Lane proposal for Highway 75

Meagan DeGraaf –Staff Writer

It’s a familiar drive for any student who has ever left the campus—drive north to get to Sioux Falls; go south for Sioux City. Dordt College students are accustomed to driving on Highway 75. But recently, the Sioux Center city council has been considering making changes to the highway running straight through town.

City officials have tried for several years now to find an acceptable plan to widen the highway from one lane running each direction to two. This would be a complete update for the stretch of road, as it has not been completely repaved for ten years.

In 2013, the proposal was widely rejected. Then in early 2016, the city tried again, reaching a 56-44 consensus. Because the state of Iowa needs a super majority however, the proposal still fell short by four points.

An expansion on the highway could help Sioux Center grow, but people are still split about the idea. Many argue that the aesthetic aspect is important to the town, and that would be diminished by having five lanes of concrete instead of buildings or greenery.

Many agriculture students and area farmers are concerned about the possible expansion. Not only does land space have a possibility of being minimized to make space for the new road, but it also makes it more dangerous for workers crossing the road with tractors or other equipment.

Local businesses are worried about the development too, as their buildings could be affected by this expansion. If the highway grows too far they might have to move signs, parking lots, or even buildings.

Others argue this expansion is necessary to keep traffic regulated properly. In order to keep neighborhoods safe, the main highway needs to operate at the highest level of productivity. And some students agree, acknowledging that it often takes longer to get through town when there are too many drivers going the same way—usually right around the time local schools get out for the day.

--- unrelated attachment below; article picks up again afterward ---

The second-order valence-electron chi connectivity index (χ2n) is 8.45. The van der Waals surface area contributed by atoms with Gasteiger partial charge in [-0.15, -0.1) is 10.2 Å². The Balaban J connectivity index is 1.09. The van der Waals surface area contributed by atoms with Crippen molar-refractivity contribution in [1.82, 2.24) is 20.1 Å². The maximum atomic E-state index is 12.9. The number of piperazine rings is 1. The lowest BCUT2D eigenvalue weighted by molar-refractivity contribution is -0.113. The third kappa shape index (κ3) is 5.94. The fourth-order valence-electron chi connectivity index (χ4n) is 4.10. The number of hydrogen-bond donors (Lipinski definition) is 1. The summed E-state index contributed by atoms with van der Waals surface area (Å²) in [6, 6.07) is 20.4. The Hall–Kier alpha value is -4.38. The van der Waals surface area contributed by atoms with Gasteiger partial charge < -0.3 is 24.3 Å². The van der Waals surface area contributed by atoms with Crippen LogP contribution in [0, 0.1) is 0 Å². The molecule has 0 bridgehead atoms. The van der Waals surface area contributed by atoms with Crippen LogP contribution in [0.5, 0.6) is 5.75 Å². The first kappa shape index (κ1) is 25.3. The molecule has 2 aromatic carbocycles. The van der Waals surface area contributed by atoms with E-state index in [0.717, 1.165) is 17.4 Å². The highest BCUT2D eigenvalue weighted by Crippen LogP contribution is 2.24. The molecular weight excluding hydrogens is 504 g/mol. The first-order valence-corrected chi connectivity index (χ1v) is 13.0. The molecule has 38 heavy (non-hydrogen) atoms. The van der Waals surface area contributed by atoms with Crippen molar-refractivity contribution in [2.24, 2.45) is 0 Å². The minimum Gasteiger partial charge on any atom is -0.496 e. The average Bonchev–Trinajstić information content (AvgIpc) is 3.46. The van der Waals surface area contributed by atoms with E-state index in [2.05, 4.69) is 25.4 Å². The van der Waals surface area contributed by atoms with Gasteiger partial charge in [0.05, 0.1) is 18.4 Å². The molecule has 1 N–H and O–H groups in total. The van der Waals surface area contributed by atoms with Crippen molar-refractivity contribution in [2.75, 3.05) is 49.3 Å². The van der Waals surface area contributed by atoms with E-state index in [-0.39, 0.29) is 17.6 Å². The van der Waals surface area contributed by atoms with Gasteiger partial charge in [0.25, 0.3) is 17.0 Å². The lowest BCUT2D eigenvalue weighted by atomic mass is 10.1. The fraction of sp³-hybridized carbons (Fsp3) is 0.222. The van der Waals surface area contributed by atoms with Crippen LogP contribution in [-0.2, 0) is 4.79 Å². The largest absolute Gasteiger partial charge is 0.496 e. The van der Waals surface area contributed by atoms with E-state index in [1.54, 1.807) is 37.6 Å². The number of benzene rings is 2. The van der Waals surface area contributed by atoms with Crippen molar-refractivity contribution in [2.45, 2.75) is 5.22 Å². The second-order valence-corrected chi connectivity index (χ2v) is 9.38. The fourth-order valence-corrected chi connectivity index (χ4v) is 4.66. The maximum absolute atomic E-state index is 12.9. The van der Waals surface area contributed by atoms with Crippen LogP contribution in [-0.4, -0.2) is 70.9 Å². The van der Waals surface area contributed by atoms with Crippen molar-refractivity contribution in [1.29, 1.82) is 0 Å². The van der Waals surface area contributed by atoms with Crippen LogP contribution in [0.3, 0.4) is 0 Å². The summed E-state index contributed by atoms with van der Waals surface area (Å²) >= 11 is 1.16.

“As this Highway 75 becomes more congested,” Assistant City Manager Dennis Dokter had to say, “the traffic has a tendency to back up or spread out into our residential areas, and we’d like to keep that main heavy traffic flow on Highway 75.”

One of the controversies here is that if traffic is increased, pedestrians may be placed in more danger. It can be hard to cross five lanes of traffic. A big highlight of Sioux Center is its promise of safety. That promise will weigh into consideration of the lane expansion. The city already has ideas for medians and crosswalks to keep pedestrians safe.

It will be a while before any actual construction gets underway—assuming the proposal goes through soon—but according to Dokter the goal for Sioux Center’s future is to create a more welcoming community “for today and for 30 years or more from today.”

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